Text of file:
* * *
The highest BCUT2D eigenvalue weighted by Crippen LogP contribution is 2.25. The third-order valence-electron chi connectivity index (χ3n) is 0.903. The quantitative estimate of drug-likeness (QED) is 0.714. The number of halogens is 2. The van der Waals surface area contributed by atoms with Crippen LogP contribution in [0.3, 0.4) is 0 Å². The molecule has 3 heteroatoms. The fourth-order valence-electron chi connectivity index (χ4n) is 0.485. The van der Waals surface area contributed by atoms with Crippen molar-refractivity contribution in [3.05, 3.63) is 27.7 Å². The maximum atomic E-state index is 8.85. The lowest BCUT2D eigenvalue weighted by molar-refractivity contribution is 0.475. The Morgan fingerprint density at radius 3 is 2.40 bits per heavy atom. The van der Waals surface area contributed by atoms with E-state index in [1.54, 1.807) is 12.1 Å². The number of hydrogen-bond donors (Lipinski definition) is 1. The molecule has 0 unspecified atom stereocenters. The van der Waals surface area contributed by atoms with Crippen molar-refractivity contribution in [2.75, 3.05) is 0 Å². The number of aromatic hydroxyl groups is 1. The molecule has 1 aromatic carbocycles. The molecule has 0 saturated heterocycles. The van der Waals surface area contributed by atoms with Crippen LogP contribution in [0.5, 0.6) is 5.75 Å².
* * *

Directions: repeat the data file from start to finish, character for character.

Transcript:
The highest BCUT2D eigenvalue weighted by Crippen LogP contribution is 2.25. The third-order valence-electron chi connectivity index (χ3n) is 0.903. The quantitative estimate of drug-likeness (QED) is 0.714. The number of halogens is 2. The van der Waals surface area contributed by atoms with Crippen LogP contribution in [0.3, 0.4) is 0 Å². The molecule has 3 heteroatoms. The fourth-order valence-electron chi connectivity index (χ4n) is 0.485. The van der Waals surface area contributed by atoms with Crippen molar-refractivity contribution in [3.05, 3.63) is 27.7 Å². The maximum atomic E-state index is 8.85. The lowest BCUT2D eigenvalue weighted by molar-refractivity contribution is 0.475. The Morgan fingerprint density at radius 3 is 2.40 bits per heavy atom. The van der Waals surface area contributed by atoms with E-state index in [1.54, 1.807) is 12.1 Å². The number of hydrogen-bond donors (Lipinski definition) is 1. The molecule has 0 unspecified atom stereocenters. The van der Waals surface area contributed by atoms with Crippen molar-refractivity contribution in [2.75, 3.05) is 0 Å². The number of aromatic hydroxyl groups is 1. The molecule has 1 aromatic carbocycles. The molecule has 0 saturated heterocycles. The van der Waals surface area contributed by atoms with Crippen LogP contribution in [0.5, 0.6) is 5.75 Å².